THE REPUBLIC OF UGANDA
IN THE SUPREME COURT OF UGANDA AT MENGO
(CORAM: MANYINDO D.C.J., ODER. J.S.C, & PLATT. J.S.C.)
CRIMINAL APPEAL 19 OF 1989
QUININTO ETUM ::::::::::::::::::::::::::::::::::::::::::::::::: APPELLANT
UGANDA ::::::::::::::::::::::::::::::::::::::::::::::::::::::::::: RESPONDENT
(Appeal from a Judgement of the High
Court of Ugandan at Masindi (Kato, J.)
dated 18th May, 1989)
CRIMINAL SESSION CASE NO. 110 OF 1989
On 6.2.1989, the appellant Quininto Etum was indicted for murder of Ojok s/o Dwogo (deceased) at Kabutu Kuru village in Masindi district on 1.4.1987, contrary to section 183 of the Penal Code. He was tried in the High Court and convicted of manslaughter contrary to section 132 of the penal Code, and sentenced to eight years imprisonment. He
appealed against conviction only. We heard and dismissed his appeal on 21.6.1990 and now give our reasons.
In the defence the appellant made an unsworn statement, in which he
omitted having speared the deceased but that it was an accident. He said that after returning home from work a fight broke out between him and the other two men. During the fight the deceased run into the house to pick his property. He followed the deceased inside the house where his (appellant) mother and sister were. He feared that the deceased might spear them because the mother of the mother had shouted out that the deceased had picked the spear. He found the deceased in the door way and they both struggled for control, of the spear. The handle of the spear broke and the deceased was speared accidentally. It was sheer accident. He did not spear the deceased intentionally.
Two prosecutions Fred Ocal (pw3) and Moses Etum (pw9) testified as eye-witnesses to the incident but it was evident from their self contradiction and admission that they witnessed only the earlier fight between the appellant and deceased got speared outside the house. They did not see how the deceased got speared inside the house. The appellants’ mother and sister who the appellant alleged were in the house at the material time did not give evidence. Consequently only the appellant’s version was accepted by the learned trial judge regarding what happened at the critical moment.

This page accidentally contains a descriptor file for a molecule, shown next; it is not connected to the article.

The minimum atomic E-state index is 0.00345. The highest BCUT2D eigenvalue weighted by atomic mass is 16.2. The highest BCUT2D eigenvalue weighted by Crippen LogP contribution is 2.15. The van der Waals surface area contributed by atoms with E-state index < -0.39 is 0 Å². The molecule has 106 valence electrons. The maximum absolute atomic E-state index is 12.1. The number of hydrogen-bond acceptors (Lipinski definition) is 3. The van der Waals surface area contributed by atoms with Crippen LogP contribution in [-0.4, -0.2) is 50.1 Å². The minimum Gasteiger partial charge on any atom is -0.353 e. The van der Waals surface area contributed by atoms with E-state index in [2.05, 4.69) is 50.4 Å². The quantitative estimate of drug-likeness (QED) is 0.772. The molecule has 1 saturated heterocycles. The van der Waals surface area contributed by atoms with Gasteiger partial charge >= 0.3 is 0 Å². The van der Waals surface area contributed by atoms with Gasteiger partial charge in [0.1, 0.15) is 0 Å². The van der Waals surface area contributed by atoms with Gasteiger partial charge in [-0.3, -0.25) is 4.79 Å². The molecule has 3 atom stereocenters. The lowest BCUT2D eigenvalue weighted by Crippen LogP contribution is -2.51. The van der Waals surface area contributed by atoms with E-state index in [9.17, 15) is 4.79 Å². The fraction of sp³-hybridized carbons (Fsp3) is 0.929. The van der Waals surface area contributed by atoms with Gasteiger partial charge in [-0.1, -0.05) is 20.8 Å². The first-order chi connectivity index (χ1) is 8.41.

At the trial of the appellant, the learned trial judge considered and rejected the defence of accident and self—defence. With regards to accident he said this:—
“starting with the defence of accident it is the law of this land that a person cannot be held criminally liable for an act of omission carried out accidentally; R V Gusambuzi Wesonga ( 1948) 15: E.A.C.A. 65. It is trite law that where an accused sets up any defence the duty is upon prosecution to negative that defence: Introduction to Criminal Law by Cross and Jones 6th edition page 65; Chan Kom v R. (1955) A.C 2O5. In the present case, there is the evidence Ocol (pW8) and Etum (Pw9) and the accused’s statement to the effect that the spearing of the deceased took place immediately after the accused had been fighting with the deceased. I accept that piece of evidence and the accused statement to be truthful. It is, therefore, not easy for me to believe the accused’s story that death of the deceased was an accidental death. The circumstance surrounding this case point only to one thing which is that the fight which took place in the house was a continuation of the fight which had been going on between the two young men outside which means the struggle in the house was not an accidental event because when the accused went into the house, he was already in a fighting mood. I held that the death of Ojok s/o Dwogo was no accidental and that it was caused by an unlawful act.”